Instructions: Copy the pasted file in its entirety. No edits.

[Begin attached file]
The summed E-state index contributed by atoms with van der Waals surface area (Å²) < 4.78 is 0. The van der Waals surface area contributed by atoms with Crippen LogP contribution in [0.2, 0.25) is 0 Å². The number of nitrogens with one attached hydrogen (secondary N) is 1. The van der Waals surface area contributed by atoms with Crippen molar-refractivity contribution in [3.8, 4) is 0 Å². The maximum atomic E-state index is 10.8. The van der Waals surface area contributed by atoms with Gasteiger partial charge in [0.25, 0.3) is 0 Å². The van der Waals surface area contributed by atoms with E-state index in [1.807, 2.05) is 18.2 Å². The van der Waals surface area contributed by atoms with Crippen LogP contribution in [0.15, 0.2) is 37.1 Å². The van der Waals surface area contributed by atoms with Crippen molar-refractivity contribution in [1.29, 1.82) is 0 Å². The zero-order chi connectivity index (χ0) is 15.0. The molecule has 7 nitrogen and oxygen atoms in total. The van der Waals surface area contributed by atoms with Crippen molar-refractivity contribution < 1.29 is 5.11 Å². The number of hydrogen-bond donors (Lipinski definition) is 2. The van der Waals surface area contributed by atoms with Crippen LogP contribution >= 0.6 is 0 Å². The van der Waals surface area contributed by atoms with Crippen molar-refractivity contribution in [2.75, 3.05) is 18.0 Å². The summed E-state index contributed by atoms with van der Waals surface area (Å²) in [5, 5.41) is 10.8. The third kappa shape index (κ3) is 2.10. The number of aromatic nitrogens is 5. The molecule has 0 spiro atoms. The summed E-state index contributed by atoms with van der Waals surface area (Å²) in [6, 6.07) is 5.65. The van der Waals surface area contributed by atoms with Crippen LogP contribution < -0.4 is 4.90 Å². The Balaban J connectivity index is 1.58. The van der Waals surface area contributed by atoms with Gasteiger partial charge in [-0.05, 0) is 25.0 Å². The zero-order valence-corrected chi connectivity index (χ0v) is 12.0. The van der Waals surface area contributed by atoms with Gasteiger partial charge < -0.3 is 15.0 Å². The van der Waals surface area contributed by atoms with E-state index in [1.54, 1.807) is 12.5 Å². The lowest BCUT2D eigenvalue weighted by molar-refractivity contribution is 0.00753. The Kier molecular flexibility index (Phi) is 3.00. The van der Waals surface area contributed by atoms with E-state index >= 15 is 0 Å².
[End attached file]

The summed E-state index contributed by atoms with van der Waals surface area (Å²) < 4.78 is 0. The van der Waals surface area contributed by atoms with Crippen LogP contribution in [0.2, 0.25) is 0 Å². The number of nitrogens with one attached hydrogen (secondary N) is 1. The van der Waals surface area contributed by atoms with Crippen molar-refractivity contribution in [3.8, 4) is 0 Å². The maximum atomic E-state index is 10.8. The van der Waals surface area contributed by atoms with Gasteiger partial charge in [0.25, 0.3) is 0 Å². The van der Waals surface area contributed by atoms with E-state index in [1.807, 2.05) is 18.2 Å². The van der Waals surface area contributed by atoms with Crippen LogP contribution in [0.15, 0.2) is 37.1 Å². The van der Waals surface area contributed by atoms with Crippen molar-refractivity contribution in [1.29, 1.82) is 0 Å². The zero-order chi connectivity index (χ0) is 15.0. The molecule has 7 nitrogen and oxygen atoms in total. The van der Waals surface area contributed by atoms with Crippen molar-refractivity contribution < 1.29 is 5.11 Å². The number of hydrogen-bond donors (Lipinski definition) is 2. The van der Waals surface area contributed by atoms with Crippen LogP contribution >= 0.6 is 0 Å². The van der Waals surface area contributed by atoms with Crippen molar-refractivity contribution in [2.75, 3.05) is 18.0 Å². The summed E-state index contributed by atoms with van der Waals surface area (Å²) in [5, 5.41) is 10.8. The third kappa shape index (κ3) is 2.10. The number of aromatic nitrogens is 5. The molecule has 0 spiro atoms. The summed E-state index contributed by atoms with van der Waals surface area (Å²) in [6, 6.07) is 5.65. The van der Waals surface area contributed by atoms with Crippen LogP contribution < -0.4 is 4.90 Å². The Balaban J connectivity index is 1.58. The van der Waals surface area contributed by atoms with Gasteiger partial charge in [-0.05, 0) is 25.0 Å². The zero-order valence-corrected chi connectivity index (χ0v) is 12.0. The van der Waals surface area contributed by atoms with Gasteiger partial charge < -0.3 is 15.0 Å². The van der Waals surface area contributed by atoms with E-state index in [1.54, 1.807) is 12.5 Å². The lowest BCUT2D eigenvalue weighted by molar-refractivity contribution is 0.00753. The Kier molecular flexibility index (Phi) is 3.00. The van der Waals surface area contributed by atoms with E-state index >= 15 is 0 Å².